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International Joint Commission Commission mixte internationale

Canada and United States Canada et États-Unis

June 20, 2018

Ms. Cynthia Kierscht
Director, Office of Canadian Affairs
Room 3918
U.S. State Department
2201 C. St. NW
Washington DC 20520

Dear Ms. Kierscht,

We write to you with regret that the U.S. and Canadian Commissioners have not been able to
reach consensus on the report entitled: A Review of Human Health Impacts of Selenium in
Aquatic Systems that was prepared by our Health Professionals Advisory Board. Our Canadian
colleagues prefer an earlier version of the report that is weak on addressing the recently defined
impacts of selenium in the Elk River-Lake Koocanusa-Kootenai River watersheds. The issue is
far more significant as it relates to the foundation of the 1909 Boundary Waters Treaty and
Article IV which states, “… boundary waters and waters flowing across the boundary shall not
be polluted to the injury of health or property of the other”.

Specifically, U.S. Commissioners are very concerned about long–term impacts of selenium
pollution in the Elk-Kootenai watersheds caused by leaching of mountain valleys filled with
waste materials from existing and expanding mountaintop coal mines. In addition to
documented short-term impacts, it is well understood that high concentrations of selenium will
have long lasting impacts on water quality, fish, other aquatics species, wildlife and human
health in southeast BC and northwestern Montana communities. These impacts could become
permanent. Besides selenium, other significant pollutants from the exposed waste rock include
nitrates (nitrate-N), sulfates, and cadmium.

This issue is not new to the IJC. In its 1985 Flathead reference letter to the IJC on assessing the
impacts of the proposed Sage Creek metallurgic coal mine, the governments invoked Article IV
of the Treaty as the foundation for the assessment. The reference requested the IJC to assess the
potential impacts to water quality, water quantity, biological resources and recreation economies
from the proposed coal mine that would have been located 6 miles north of the international
boundary in the upper Flathead River watershed (called the North Fork of the Flathead in the
U.S.).

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The proposed Sage Creek coal mine site would have surrounded two tributaries very near their
confluence with the Flathead River. Based on results from the impact assessment carried out by
over 50 binational scientists, the IJC, referring to Article IV as requested by governments,
recommended against approving the proposed coal mine until the mine impacts could be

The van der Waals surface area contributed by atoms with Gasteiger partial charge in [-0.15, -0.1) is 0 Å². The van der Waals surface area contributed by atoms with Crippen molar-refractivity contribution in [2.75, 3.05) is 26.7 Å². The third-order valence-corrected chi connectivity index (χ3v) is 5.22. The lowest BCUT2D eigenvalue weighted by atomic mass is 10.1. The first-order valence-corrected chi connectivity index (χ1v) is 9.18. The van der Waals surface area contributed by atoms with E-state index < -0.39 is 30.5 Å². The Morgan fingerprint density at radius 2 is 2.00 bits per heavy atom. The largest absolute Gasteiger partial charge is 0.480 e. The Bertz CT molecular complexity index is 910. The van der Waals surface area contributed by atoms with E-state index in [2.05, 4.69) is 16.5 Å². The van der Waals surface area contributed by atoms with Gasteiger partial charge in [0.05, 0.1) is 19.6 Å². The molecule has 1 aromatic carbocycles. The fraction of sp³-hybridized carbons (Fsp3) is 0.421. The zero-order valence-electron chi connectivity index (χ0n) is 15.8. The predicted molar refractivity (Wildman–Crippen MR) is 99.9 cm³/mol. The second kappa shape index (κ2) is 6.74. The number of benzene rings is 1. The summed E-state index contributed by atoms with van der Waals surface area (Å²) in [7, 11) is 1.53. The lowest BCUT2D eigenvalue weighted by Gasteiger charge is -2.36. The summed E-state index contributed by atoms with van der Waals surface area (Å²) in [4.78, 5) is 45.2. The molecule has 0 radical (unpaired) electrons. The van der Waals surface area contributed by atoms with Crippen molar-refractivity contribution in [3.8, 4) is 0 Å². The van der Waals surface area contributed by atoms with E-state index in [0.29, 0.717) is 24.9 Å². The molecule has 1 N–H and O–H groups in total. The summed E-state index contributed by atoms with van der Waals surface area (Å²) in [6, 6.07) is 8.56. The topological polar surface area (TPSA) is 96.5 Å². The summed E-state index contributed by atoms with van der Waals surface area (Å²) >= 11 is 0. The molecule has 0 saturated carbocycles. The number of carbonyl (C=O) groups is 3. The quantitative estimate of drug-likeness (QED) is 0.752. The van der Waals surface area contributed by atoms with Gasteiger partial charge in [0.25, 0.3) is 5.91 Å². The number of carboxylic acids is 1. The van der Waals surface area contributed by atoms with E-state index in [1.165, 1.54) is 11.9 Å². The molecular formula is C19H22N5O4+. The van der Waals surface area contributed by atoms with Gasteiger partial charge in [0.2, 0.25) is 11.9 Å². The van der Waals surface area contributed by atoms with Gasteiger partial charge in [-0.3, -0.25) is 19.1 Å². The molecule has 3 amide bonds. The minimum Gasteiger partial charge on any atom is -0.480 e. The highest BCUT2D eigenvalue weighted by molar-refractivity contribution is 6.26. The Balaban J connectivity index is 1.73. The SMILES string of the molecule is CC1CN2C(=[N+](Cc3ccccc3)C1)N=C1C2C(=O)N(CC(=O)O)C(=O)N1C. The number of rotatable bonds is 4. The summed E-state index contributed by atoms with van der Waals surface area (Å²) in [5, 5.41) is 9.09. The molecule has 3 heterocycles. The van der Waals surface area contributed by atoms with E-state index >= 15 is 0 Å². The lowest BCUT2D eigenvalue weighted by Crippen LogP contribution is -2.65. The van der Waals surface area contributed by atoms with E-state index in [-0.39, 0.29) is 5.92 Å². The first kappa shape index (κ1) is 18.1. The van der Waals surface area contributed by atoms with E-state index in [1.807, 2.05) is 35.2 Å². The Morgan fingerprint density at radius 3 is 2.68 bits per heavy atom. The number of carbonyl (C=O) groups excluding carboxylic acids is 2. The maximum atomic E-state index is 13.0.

mitigated to the satisfaction of both the U.S. and Canadian governments. British Columbia and
the Canadian federal government did not accept the 1988 IJC recommendation. The province
knows that mining impacts cannot be mitigated to satisfy Article IV of the Boundary Waters
Treaty, and, for this reason, British Columbia does not want the Parties to refer mining issues to
the IJC for resolution.

One weakness of the December 1988 binational Flathead assessment was the lack of selenium
data. The Sage Creek coal mine assessment was to be based on the existing selenium and other
mine pollutants from the Elk River coal mines that had been in operation since the 1950s.
However, no selenium data were made available for the assessment, and, therefore, the IJC could
not determine the potential selenium impacts. These five Elk River coal mines produce coking or
metallurgic coal that is exported overseas, primarily to Asia for steel production.

With more extensive selenium data becoming available, U.S. Commissioners had hoped that a
new report would, in part, contribute to fulfilling the original intent of the 1985 Flathead
Reference. Therefore in 2012, U.S. Commissioners requested, and Canadian Commissioners
supported, the IJC’s Health Professionals Advisory Board (HPAB) to prepare a study of
selenium impacts on human health. Unfortunately, after six years of effort by HAPB members,
contractors and staff, the Commissioners have not been able to achieve a majority or consensus
decision on a selenium report. Canadian Commissioners have not been willing to submit a report
that addresses selenium pollution in transboundary waters of the Kootenai River drainage.
Whereas, U.S. Commissioners have been unwilling to endorse a report that lacks accurate and
available information relevant to health impacts in the transboundary Elk/Koocanusa watersheds
from the Teck coal mines. The U.S. Commissioners have wanted to include the most recent data
from the mining company Teck Resources (previously Teck Cominco) and Environment and
Climate Change Canada.

The more recent and attached report A Review of Human health Impacts of Selenium in Aquatic
Systems, (with a front cover picture of the Elk River) which Canadian commissioners have been
unwilling to endorse, cites more recent screening assessment from Environment and Climate
Change Canada and Health Canada. It shows that exceedances of a health-based screening
value, based on the Institute of Medicine Tolerable Upper Intake Level (Table 1 in attached